Before purchasing and owning a real estate property in Canada, you should understand the tax laws applied to Canadian real estate.
Residency or citizenship is not a major requirement for purchasing and owning property in Canada. Non-residents can purchase and own real estate property in Canada, but they will have to file an annual tax returns with the Canada Revenue Agency (CRA).
You can be a temporary resident but if you want to extend your stay or reside permanently, you have to comply with the immigration laws and satisfy the requirements needed.
Some tax laws involved in Canadian real estate are;
#1. Taxes on Property
When purchasing a property in Canada, you have to pay a transfer tax based on province. This tax varies from province to province, but should be around 1-2%. There are exceptions if it is your first time purchasing real estate property in Canada.
Annual property taxes which includes school and other taxes are also levied on purchasers. This is based on the property value and how it reflects on the market value. You can get information on the current property taxes on the particular property you want to purchase.
#2. Taxes on Rental Property
According to The Canadian Income Tax Act, 25% of the gross property rental income is required to be remitted every year. However, non-residents in Canada can decide to pay 25% of the net rental income (after expenses) by completing an NR6 form. If the rental property incurs net losses, then you may recover previously paid taxes. Your income will be handled differently but this will depend on whether you’re a partner or a co-owner of the property and whether the income is a business or rental income.
If you want to earn more rental income, you can deduct two types of incurred expenses. These are, the current operating expenses and the capital expenses which gives a longer-term profit.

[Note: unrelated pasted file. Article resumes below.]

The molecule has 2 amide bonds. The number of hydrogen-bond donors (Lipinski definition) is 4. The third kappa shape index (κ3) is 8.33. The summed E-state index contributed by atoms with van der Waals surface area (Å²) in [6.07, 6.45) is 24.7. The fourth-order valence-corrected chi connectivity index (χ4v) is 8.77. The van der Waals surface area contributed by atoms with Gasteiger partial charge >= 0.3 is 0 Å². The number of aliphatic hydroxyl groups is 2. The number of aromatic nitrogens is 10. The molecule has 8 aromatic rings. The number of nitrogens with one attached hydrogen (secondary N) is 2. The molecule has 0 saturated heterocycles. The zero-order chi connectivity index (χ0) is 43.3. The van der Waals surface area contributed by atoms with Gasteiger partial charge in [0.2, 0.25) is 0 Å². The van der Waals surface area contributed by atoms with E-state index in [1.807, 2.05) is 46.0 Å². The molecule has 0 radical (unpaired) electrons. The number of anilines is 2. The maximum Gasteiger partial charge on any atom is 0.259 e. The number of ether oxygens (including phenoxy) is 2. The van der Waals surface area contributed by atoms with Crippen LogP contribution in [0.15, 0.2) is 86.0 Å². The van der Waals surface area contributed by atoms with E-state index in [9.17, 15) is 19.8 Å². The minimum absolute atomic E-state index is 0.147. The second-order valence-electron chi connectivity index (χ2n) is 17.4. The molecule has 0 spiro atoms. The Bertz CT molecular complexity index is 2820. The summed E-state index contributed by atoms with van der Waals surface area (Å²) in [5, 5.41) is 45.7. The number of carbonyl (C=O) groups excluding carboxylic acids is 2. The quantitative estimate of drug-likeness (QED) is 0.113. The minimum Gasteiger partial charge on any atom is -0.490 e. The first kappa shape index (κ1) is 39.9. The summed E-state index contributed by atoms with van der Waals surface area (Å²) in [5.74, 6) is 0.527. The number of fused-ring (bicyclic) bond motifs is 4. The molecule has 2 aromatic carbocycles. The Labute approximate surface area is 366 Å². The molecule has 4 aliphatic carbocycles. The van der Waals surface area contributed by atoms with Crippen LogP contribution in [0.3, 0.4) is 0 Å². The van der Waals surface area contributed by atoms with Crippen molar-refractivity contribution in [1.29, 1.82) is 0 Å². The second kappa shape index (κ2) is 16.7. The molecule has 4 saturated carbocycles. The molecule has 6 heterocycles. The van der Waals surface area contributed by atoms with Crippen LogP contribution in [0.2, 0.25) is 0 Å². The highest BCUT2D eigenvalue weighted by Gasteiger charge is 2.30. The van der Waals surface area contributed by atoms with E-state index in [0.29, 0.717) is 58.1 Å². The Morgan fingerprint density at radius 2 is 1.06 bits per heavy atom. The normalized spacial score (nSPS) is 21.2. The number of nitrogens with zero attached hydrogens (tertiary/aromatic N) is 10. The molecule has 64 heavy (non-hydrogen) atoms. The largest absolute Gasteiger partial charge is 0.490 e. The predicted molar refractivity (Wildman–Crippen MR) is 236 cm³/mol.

After purchasing a rental property in Canada, the cost or amount spent on furniture and other property equipment cannot be deducted from your rental income for that year.
However, the cost can be deducted overtime, this is simply because such furniture items depreciate and reduce in quality or value. This deduction from your rental income is known as the capital cost allowance (CCA).
Canadian laws are quite flexible and unbiased in owning a real estate property. You don’t have to be a Canadian resident or citizen before owning a property and the property taxes and incurred interests are deductible.
To gain profit in Canadian real estate, you should understand that there are many tax deductions at every stage of the real estate investment starting from purchasing the property, owning the property, occupying or renting it and then, finally selling it.
The real estate laws of Canada are contained in the Canadian Income Tax Act and the Canada Revenue Agency (CRA)
Invest wisely; purchase a real estate property in Canada today.